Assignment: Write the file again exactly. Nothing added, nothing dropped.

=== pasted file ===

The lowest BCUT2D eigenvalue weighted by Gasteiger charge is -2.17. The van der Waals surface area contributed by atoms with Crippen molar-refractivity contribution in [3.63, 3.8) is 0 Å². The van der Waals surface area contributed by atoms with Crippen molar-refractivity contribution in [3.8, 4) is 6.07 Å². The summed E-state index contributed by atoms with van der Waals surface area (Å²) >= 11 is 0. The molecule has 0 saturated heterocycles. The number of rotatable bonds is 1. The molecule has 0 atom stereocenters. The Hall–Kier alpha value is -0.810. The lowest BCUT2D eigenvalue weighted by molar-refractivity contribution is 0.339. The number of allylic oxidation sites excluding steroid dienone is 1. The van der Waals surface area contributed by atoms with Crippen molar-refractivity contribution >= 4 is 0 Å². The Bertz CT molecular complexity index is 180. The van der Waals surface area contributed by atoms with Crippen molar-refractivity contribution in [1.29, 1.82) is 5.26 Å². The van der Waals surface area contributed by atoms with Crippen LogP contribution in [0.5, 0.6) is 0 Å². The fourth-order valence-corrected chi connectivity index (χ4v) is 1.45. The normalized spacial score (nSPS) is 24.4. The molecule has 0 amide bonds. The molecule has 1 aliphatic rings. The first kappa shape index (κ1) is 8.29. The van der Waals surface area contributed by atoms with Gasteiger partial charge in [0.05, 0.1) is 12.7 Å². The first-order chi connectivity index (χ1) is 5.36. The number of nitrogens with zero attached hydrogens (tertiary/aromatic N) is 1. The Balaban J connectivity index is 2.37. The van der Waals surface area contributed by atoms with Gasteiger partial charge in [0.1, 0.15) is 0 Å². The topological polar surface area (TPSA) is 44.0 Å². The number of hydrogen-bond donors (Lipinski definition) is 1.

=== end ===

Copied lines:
The lowest BCUT2D eigenvalue weighted by Gasteiger charge is -2.17. The van der Waals surface area contributed by atoms with Crippen molar-refractivity contribution in [3.63, 3.8) is 0 Å². The van der Waals surface area contributed by atoms with Crippen molar-refractivity contribution in [3.8, 4) is 6.07 Å². The summed E-state index contributed by atoms with van der Waals surface area (Å²) >= 11 is 0. The molecule has 0 saturated heterocycles. The number of rotatable bonds is 1. The molecule has 0 atom stereocenters. The Hall–Kier alpha value is -0.810. The lowest BCUT2D eigenvalue weighted by molar-refractivity contribution is 0.339. The number of allylic oxidation sites excluding steroid dienone is 1. The van der Waals surface area contributed by atoms with Crippen molar-refractivity contribution >= 4 is 0 Å². The Bertz CT molecular complexity index is 180. The van der Waals surface area contributed by atoms with Crippen molar-refractivity contribution in [1.29, 1.82) is 5.26 Å². The van der Waals surface area contributed by atoms with Crippen LogP contribution in [0.5, 0.6) is 0 Å². The fourth-order valence-corrected chi connectivity index (χ4v) is 1.45. The normalized spacial score (nSPS) is 24.4. The molecule has 0 amide bonds. The molecule has 1 aliphatic rings. The first kappa shape index (κ1) is 8.29. The van der Waals surface area contributed by atoms with Gasteiger partial charge in [0.05, 0.1) is 12.7 Å². The first-order chi connectivity index (χ1) is 5.36. The number of nitrogens with zero attached hydrogens (tertiary/aromatic N) is 1. The Balaban J connectivity index is 2.37. The van der Waals surface area contributed by atoms with Gasteiger partial charge in [0.1, 0.15) is 0 Å². The topological polar surface area (TPSA) is 44.0 Å². The number of hydrogen-bond donors (Lipinski definition) is 1.